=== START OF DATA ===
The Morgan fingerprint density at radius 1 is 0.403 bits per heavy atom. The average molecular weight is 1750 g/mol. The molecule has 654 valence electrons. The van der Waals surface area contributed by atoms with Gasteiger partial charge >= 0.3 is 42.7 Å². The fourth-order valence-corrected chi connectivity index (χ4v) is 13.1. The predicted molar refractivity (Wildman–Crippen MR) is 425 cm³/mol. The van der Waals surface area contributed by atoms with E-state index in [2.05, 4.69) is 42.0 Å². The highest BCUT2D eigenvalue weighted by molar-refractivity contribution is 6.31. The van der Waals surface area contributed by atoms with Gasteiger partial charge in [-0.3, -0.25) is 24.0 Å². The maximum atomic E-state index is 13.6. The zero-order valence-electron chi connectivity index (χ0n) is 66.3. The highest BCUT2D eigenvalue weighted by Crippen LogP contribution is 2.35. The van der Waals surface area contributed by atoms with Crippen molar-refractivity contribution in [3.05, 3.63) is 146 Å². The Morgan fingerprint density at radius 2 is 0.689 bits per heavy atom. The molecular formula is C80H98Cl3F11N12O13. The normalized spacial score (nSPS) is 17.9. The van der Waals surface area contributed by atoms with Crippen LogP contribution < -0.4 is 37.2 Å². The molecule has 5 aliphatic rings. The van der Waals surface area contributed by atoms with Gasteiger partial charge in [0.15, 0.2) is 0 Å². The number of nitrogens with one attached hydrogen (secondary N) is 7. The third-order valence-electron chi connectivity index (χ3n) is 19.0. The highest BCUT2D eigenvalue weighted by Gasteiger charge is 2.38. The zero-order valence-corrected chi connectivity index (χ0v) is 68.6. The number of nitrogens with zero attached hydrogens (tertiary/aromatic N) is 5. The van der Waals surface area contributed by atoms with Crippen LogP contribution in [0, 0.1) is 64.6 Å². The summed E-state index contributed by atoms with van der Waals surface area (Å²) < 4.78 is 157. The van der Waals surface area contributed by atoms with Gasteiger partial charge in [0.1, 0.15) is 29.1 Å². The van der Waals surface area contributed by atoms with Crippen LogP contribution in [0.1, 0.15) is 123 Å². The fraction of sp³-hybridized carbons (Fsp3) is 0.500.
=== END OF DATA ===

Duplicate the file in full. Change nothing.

The Morgan fingerprint density at radius 1 is 0.403 bits per heavy atom. The average molecular weight is 1750 g/mol. The molecule has 654 valence electrons. The van der Waals surface area contributed by atoms with Gasteiger partial charge >= 0.3 is 42.7 Å². The fourth-order valence-corrected chi connectivity index (χ4v) is 13.1. The predicted molar refractivity (Wildman–Crippen MR) is 425 cm³/mol. The van der Waals surface area contributed by atoms with E-state index in [2.05, 4.69) is 42.0 Å². The highest BCUT2D eigenvalue weighted by molar-refractivity contribution is 6.31. The van der Waals surface area contributed by atoms with Gasteiger partial charge in [-0.3, -0.25) is 24.0 Å². The maximum atomic E-state index is 13.6. The zero-order valence-electron chi connectivity index (χ0n) is 66.3. The highest BCUT2D eigenvalue weighted by Crippen LogP contribution is 2.35. The van der Waals surface area contributed by atoms with Crippen molar-refractivity contribution in [3.05, 3.63) is 146 Å². The Morgan fingerprint density at radius 2 is 0.689 bits per heavy atom. The molecular formula is C80H98Cl3F11N12O13. The normalized spacial score (nSPS) is 17.9. The van der Waals surface area contributed by atoms with Crippen LogP contribution < -0.4 is 37.2 Å². The molecule has 5 aliphatic rings. The van der Waals surface area contributed by atoms with Gasteiger partial charge in [0.15, 0.2) is 0 Å². The number of nitrogens with one attached hydrogen (secondary N) is 7. The third-order valence-electron chi connectivity index (χ3n) is 19.0. The highest BCUT2D eigenvalue weighted by Gasteiger charge is 2.38. The zero-order valence-corrected chi connectivity index (χ0v) is 68.6. The number of nitrogens with zero attached hydrogens (tertiary/aromatic N) is 5. The van der Waals surface area contributed by atoms with Crippen LogP contribution in [0, 0.1) is 64.6 Å². The summed E-state index contributed by atoms with van der Waals surface area (Å²) < 4.78 is 157. The van der Waals surface area contributed by atoms with Gasteiger partial charge in [0.1, 0.15) is 29.1 Å². The van der Waals surface area contributed by atoms with Crippen LogP contribution in [0.1, 0.15) is 123 Å². The fraction of sp³-hybridized carbons (Fsp3) is 0.500.